So it’s not just about the abolition of policing. It’s about the abolition of capitalism itself. That was the message on Tiffany Cross’s MSNBC show on Saturday. Will Cross applaud when Comcast is nationalized into Comrade?
Cross began the segment by airing a brief clip of the last moments of Jamal Sutherland, a mentally ill person who resisted deputies attempting to remove him from his cell to attend a bond hearing, and died after the deputies pepper-sprayed and tased him.
Cross then asked MSNBC contributor Brittany Packnett Cunningham whether policing can be reformed. Cunningham answered, “in short, no… That is not a system that can be reformed.” Instead of being reformed, Cunningham said that policing “can only be replaced with a true vision for public safety.”
She offered no details of what that “vision” was. Would she have had social workers attempt to remove the resisting man from his cell?Cunningham also described the police shooting of knife-wielding Ma’Khia Bryant, as she was about to stab an unarmed girl, as “murder.”
Frequent MSNBC guest Gyasi Ross — a Native American radical using the Twitter handle @BigIndianGyasi — embraced Cunningham’s view, saying that she had “laid the broad picture very, very eloquently and that’s exactly right. This system is untenable.”
But Ross took things a step further, claiming:
“The way our capitalism, the way our system is set up, that is what we are going to continue to get is these little crumbs on the table that will encourage and indeed, will require these casualties of brown and black lives.”
Ross also touted “the very, very appropriate and reasonable response of ordinary people who are threatened by this constant oppression and this constant threat of physical violence and death at the hands of law enforcement.” That sounds like a justification for the widespread violence, burning, destruction, and looting that followed the death of George Floyd. If looting and rioting ends capitalism, well, whatever it takes.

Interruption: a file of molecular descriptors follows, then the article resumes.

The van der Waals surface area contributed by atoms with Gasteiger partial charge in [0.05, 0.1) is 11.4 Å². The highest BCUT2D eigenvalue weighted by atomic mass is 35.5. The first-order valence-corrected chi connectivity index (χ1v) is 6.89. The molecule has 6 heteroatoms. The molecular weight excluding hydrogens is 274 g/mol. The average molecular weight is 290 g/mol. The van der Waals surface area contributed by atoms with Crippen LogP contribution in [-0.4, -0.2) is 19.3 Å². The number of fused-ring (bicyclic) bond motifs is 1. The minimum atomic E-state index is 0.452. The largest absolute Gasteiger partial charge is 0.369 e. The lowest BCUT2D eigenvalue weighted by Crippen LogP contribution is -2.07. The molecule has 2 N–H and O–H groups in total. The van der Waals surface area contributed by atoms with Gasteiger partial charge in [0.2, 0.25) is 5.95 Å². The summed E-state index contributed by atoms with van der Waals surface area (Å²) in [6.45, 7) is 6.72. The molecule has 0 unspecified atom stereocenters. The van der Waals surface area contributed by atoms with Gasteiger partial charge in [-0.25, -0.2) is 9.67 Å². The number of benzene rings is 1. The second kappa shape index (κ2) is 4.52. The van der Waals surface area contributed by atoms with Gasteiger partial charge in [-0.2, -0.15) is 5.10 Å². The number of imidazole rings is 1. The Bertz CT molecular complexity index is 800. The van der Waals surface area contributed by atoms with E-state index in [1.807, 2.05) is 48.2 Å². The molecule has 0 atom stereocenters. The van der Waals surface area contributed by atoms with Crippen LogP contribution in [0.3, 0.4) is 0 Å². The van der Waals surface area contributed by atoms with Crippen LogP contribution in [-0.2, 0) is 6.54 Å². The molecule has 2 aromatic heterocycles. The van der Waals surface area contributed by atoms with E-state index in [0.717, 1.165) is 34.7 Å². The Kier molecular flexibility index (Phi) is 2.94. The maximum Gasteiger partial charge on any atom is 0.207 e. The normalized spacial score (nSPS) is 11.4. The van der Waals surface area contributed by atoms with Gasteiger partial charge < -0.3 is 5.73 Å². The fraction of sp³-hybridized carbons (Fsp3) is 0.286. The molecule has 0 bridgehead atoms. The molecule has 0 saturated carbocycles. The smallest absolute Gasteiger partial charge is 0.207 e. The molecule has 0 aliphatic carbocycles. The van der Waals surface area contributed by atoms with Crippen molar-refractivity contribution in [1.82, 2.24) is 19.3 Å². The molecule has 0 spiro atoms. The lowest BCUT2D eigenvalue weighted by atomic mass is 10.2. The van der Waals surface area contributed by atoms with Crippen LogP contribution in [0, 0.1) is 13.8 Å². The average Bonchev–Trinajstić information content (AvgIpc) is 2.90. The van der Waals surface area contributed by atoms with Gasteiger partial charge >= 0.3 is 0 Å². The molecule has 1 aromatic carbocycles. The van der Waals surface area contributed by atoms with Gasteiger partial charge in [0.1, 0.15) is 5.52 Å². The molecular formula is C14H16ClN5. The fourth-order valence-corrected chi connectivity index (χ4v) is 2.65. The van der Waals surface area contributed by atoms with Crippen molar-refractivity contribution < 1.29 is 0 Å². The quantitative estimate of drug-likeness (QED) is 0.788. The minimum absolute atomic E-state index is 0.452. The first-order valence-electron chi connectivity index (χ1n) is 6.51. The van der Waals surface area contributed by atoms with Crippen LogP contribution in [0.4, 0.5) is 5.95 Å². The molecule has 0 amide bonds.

Predictably, there was no pushback from Cross on Ross’s outlandish assertions. She was seen nodding and murmuring in assent during the segment, and when it was over simply transitioned without comment to a discussion of Matt Gaetz and his possible legal problems.
MSNBC saying policing can’t be reformed and that capitalism requires the police killing of minorities was sponsored in part by Subaru, Tide, Kraft, Flonase, and Johnson & Johnson, maker of Neutrogena.
Here’s the transcript.
The Cross Connection
11:05 am EDT
TIFFANY CROSS: Brittany, I will ask you, can policing be reformed?
BRITTANY PACKNETT CUNNINGHAM: In short, Tiffany, no. You can’t reform a system that was created to protect some people, and to protect those people, supposedly from the rest of us. A system that was created to control can’t actually be changed. It can only be replaced with the true vision for public safety. Like you said, Jamal Sutherland was mentally disabled. Nearly half the people killed by police every single year have a disability.
We know in North Carolina, the video of Andrew Brown Jr. now shows that he was executed, unlike what the police had previously said. And people are still justifying the murder of young Ma’Khia Bryant even though she was reportedly defending herself.
So Tiffany, at some point we have to strip away the veneer and recognize this was never about serving and protecting us. It was about serving and protecting certain people and certain groups and classes from the rest of us. And when you see police and prisons like this in — you see them as the line between your neighborhood and black and brown neighborhoods, and when you see it that way you’ll accept certain acceptable losses like Daniel Shaver and the officer who killed him, a white man in Mesa, Arizona being acquitted.
CUNNINGHAM: You’ll accept people going after the Capitol Police on January the 6th. None of these things should be acceptable in a democracy, and yet here we are. If the state can pick and choose who lives and dies that is not a system that can be reformed.
. . .
GYASI ROSS: I think that unfortunately, Brittany kind of laid the broad picture very, very eloquently, and that’s exactly right. This system is untenable, and we’re going to continue to see these casualties happen in a very, very systematic, very, very consistent and predictable way.
And unfortunately, in this country things work in a really incremental way, particularly legislatively. So those casualties are going to simply continue to happen. And we can continue to expect more of these videos of brown and black folks being executed by law enforcement, more of these instances.
And we can also expect to see the response, the very, very appropriate and reasonable response of ordinary people who are threatened by this constant oppression and this constant threat of physical violence and death at the hands of law enforcement.
So this give and take, this back and forth that will continue to happen until there’s more than incremental change. But unfortunately, unfortunately, the way our capitalism, the way our system is set up, that is what we are going to continue to get is these little crumbs on the table that will encourage and indeed, will require these casualties of brown and black lives.